"You'd be surprised," said Remington.

"Dr. Erikson, do you have something against women, that you'd want to prevent them from being born?" asked Laura.

"My financing comes, indirectly, from one of those countries where people don't provide life preservers to little girls, Mrs. Steele. So does the yacht. People prefer sons--they name their daughters Roberta and Danielle. They rebel if they are forbidden to have any children, but they can be content with a son or two. It is the females that actually determine a population's potential for growth. I had hoped that if girls became more scarce, worldwide, they would be treated better, a rare commodity. Every woman would have her pick of rich, faithful husbands. Some men aren’t cut out for family life. They are happiest with their cars, gadgets, and guns, and treat women like disposable bed-warmers."

Laura saw something shark-sized approach the shore behind the doctor.

"If I were defusing atomic bombs, I'd be a hero. By reducing the number of women born, I'm defusing the population bomb. I can't let you two stand in the way. If we tie you up, and leave you in the caves, you'll have a chance, as long as the police arrive before the high tide does."

The shark-thing now looked more like a seal. A sleek head rose from the water. Further out, what looked like a small iceberg surfaced beside the yacht.

"Sounds like the reverse of a movie I saw once," said Remington, stalling. "Casino Royale. Woody Allen tried conquer the world, and make himself appealing to women by developing a weapon that would kill all men taller than he was."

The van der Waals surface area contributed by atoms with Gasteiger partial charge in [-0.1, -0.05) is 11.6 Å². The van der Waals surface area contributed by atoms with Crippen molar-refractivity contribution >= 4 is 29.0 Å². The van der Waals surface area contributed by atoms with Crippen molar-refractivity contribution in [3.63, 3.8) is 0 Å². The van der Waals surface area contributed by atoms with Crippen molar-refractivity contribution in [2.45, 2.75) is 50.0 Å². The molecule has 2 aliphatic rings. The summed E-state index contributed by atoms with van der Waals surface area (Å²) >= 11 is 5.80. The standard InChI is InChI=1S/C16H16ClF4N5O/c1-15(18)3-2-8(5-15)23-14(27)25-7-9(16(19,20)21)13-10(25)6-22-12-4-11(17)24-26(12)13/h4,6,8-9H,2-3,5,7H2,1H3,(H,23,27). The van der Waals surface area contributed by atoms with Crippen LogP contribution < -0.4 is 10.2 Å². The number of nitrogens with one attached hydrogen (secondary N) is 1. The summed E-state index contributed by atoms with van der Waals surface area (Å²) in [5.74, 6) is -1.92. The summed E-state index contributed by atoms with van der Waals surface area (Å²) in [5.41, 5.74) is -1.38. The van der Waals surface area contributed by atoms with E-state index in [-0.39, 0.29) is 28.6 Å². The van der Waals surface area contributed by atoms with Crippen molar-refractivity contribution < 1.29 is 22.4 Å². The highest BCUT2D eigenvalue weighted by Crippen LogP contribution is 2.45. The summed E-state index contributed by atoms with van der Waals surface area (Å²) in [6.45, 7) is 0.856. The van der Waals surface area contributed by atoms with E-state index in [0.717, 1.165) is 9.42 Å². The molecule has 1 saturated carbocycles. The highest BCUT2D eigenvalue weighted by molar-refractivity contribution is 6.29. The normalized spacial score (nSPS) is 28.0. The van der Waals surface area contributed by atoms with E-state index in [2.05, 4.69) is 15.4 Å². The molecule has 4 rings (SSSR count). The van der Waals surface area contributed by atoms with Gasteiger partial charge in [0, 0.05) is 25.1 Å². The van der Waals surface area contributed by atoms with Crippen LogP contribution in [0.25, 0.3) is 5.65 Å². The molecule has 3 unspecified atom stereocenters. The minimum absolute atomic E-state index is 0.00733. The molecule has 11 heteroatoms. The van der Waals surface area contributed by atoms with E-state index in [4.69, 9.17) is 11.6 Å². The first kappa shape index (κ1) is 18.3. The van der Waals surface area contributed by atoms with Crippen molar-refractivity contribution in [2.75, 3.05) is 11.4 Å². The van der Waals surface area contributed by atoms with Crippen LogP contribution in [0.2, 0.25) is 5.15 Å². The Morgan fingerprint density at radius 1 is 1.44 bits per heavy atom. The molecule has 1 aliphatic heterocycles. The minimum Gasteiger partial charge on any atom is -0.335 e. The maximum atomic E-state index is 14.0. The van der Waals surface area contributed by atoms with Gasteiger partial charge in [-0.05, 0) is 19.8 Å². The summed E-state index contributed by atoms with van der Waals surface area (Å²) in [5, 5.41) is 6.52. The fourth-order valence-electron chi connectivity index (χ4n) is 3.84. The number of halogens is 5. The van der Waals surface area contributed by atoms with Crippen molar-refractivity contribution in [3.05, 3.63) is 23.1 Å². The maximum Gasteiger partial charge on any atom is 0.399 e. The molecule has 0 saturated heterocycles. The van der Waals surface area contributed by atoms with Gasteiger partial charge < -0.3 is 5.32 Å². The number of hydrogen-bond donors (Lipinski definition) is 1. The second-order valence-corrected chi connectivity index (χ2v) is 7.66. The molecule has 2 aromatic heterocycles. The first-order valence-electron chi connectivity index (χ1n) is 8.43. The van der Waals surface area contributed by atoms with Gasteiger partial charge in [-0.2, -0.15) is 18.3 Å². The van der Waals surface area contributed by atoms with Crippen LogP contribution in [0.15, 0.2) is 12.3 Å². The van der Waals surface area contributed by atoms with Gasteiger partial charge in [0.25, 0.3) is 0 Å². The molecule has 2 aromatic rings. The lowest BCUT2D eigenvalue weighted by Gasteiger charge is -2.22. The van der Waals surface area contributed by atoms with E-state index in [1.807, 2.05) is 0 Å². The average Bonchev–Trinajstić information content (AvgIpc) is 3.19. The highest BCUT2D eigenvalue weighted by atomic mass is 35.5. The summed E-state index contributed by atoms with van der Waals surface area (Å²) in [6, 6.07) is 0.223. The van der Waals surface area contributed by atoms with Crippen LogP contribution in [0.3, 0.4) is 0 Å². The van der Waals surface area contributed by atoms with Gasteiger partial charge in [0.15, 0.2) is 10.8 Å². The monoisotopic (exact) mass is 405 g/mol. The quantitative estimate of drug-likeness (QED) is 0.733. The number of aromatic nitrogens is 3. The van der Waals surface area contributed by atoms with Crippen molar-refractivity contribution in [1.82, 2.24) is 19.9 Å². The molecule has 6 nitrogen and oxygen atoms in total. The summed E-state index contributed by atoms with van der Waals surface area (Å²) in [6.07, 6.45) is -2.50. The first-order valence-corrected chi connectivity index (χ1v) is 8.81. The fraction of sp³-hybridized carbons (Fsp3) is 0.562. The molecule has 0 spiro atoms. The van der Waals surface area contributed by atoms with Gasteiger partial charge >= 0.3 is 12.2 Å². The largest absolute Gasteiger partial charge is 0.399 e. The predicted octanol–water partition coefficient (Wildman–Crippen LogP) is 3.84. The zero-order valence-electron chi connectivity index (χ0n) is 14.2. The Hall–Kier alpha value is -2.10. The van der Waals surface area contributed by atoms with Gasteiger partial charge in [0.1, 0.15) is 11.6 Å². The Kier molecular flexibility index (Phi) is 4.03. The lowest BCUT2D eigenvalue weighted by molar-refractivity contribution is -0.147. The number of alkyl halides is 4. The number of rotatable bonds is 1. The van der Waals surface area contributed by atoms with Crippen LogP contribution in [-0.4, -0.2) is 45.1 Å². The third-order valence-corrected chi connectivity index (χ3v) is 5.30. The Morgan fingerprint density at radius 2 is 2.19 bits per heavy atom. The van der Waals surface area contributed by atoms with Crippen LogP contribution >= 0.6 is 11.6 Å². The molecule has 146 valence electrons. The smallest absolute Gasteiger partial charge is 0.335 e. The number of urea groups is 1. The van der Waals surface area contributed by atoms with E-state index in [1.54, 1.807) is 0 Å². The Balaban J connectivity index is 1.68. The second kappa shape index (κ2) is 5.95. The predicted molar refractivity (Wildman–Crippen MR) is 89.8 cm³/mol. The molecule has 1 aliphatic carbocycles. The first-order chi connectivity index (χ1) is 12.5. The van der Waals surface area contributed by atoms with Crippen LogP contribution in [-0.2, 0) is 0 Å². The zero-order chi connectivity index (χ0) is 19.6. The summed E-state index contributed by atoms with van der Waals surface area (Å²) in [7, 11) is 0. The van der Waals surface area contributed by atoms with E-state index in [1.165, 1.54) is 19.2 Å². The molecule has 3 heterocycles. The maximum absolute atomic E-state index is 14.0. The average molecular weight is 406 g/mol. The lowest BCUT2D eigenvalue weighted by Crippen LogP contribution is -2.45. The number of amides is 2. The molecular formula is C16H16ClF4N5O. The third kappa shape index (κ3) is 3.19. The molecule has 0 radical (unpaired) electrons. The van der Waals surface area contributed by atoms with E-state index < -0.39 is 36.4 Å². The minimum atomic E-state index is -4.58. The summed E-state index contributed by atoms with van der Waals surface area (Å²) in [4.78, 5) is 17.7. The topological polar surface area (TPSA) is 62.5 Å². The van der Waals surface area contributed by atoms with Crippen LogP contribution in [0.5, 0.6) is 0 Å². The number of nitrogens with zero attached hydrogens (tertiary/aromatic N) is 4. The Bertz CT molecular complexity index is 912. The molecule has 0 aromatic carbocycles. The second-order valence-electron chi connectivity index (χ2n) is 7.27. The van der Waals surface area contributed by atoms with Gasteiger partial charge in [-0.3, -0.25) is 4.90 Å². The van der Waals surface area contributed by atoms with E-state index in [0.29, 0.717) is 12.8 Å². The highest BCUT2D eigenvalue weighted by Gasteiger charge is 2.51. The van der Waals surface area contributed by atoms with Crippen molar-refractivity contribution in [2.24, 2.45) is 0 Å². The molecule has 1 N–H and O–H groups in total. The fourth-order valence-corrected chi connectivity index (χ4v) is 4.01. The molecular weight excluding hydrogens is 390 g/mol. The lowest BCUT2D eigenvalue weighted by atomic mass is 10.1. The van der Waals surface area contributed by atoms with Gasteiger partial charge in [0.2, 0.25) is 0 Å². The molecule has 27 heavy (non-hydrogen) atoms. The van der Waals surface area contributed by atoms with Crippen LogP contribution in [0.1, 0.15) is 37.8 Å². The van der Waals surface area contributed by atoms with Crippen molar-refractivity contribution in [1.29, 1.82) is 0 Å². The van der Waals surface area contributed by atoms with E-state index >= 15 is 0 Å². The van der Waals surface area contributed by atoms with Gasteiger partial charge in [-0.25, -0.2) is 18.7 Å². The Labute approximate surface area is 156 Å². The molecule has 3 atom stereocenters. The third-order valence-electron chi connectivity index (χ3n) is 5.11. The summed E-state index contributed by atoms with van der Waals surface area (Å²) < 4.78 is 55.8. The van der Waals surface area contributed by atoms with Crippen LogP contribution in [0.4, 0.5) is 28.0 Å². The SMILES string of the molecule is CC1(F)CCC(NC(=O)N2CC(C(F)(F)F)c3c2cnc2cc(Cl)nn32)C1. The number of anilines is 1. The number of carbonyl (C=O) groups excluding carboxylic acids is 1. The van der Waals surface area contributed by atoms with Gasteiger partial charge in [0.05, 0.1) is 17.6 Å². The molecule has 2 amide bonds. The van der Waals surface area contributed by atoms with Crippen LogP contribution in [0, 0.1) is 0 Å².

"Waste of film, that. Drop the gun, Doctor," said a figure, who splashed to a standing position behind Erikson. The startled doctor obeyed, when he saw the speargun in the hand of the tall man in the black wetsuit behind him.

"Your mead has been declared a health hazard. Her Majesty's government needs to talk with you. Sir, would you take his gun? Shall we use your little boat, Doctor, or should I call for one from the iceberg?"

Remington took the pistol, and displayed the motorboat's spark plugs. He handed the gun to Laura. "Just need to make an adjustment first," he said.

Remington fixed the motor, and shoved the boat into the water. The doctor, with wife and cat, settled into the boat, along with the gambler in the wetsuit. The doctor tested the engine, and looked at the speargun resignedly.

Erikson still felt compelled to lecture. "Bees have been successful because they leave reproduction to a small fraction of the population," he said.

"Oh, shut up, Roger," said his wife.

"Her Majesty's government is very grateful for your assistance, Mr. and Mrs. Steele. Of course, you will keep this matter confidential," said the gambler. "Perhaps she will call on you again."

"Thank you," they called. Relieved, Laura laughed. "Mr. Steele, we're needed."

They climbed up the cliff, rode back to the hotel, and returned the motorbikes and gear. They checked in with the police, Mildred, and Baker, informing them that the problem had been taken care of, but they were not at liberty to discuss the details. Baker indicated that he was under a gag order also, but was allowed to say that the number of girls born should return to normal within a year or two.

On the ferry home, Laura was thoughtful. "That virus is a devastating weapon. And it's a drug that would be in high demand in some places. I hope they destroy it."

"Don't worry, Laura. Our friend the gambler will eliminate any technology that reduces the world's population of lovely young women. Enlightened self-interest. Now, we have some interests of our own to take care of."

They enjoyed a long kiss in the sunset.